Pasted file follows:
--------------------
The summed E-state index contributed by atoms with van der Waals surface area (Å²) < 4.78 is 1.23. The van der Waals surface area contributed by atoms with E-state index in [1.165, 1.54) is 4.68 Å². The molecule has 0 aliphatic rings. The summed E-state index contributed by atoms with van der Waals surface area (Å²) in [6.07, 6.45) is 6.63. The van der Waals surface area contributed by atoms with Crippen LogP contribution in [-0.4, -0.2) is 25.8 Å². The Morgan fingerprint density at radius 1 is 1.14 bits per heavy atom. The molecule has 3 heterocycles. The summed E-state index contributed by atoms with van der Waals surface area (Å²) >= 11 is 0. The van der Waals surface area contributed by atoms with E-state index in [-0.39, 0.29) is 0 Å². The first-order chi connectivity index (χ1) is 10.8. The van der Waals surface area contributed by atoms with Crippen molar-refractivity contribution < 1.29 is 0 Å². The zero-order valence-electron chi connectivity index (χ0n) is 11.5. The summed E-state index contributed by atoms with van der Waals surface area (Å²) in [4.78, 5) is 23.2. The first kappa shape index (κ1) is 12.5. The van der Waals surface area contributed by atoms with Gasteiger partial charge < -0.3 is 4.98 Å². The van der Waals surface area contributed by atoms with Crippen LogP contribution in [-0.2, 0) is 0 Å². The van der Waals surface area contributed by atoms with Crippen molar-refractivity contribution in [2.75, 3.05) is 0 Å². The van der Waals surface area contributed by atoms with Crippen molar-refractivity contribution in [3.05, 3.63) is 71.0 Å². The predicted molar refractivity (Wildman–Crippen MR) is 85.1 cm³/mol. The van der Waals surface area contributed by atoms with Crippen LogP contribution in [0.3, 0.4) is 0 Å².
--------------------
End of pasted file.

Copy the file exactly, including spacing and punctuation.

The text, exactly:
The summed E-state index contributed by atoms with van der Waals surface area (Å²) < 4.78 is 1.23. The van der Waals surface area contributed by atoms with E-state index in [1.165, 1.54) is 4.68 Å². The molecule has 0 aliphatic rings. The summed E-state index contributed by atoms with van der Waals surface area (Å²) in [6.07, 6.45) is 6.63. The van der Waals surface area contributed by atoms with Crippen LogP contribution in [-0.4, -0.2) is 25.8 Å². The Morgan fingerprint density at radius 1 is 1.14 bits per heavy atom. The molecule has 3 heterocycles. The summed E-state index contributed by atoms with van der Waals surface area (Å²) >= 11 is 0. The van der Waals surface area contributed by atoms with E-state index in [-0.39, 0.29) is 0 Å². The first-order chi connectivity index (χ1) is 10.8. The van der Waals surface area contributed by atoms with Crippen molar-refractivity contribution < 1.29 is 0 Å². The zero-order valence-electron chi connectivity index (χ0n) is 11.5. The summed E-state index contributed by atoms with van der Waals surface area (Å²) in [4.78, 5) is 23.2. The first kappa shape index (κ1) is 12.5. The van der Waals surface area contributed by atoms with Gasteiger partial charge < -0.3 is 4.98 Å². The van der Waals surface area contributed by atoms with Crippen LogP contribution in [-0.2, 0) is 0 Å². The van der Waals surface area contributed by atoms with Crippen molar-refractivity contribution in [2.75, 3.05) is 0 Å². The van der Waals surface area contributed by atoms with Crippen molar-refractivity contribution in [3.05, 3.63) is 71.0 Å². The predicted molar refractivity (Wildman–Crippen MR) is 85.1 cm³/mol. The van der Waals surface area contributed by atoms with Crippen LogP contribution in [0.3, 0.4) is 0 Å².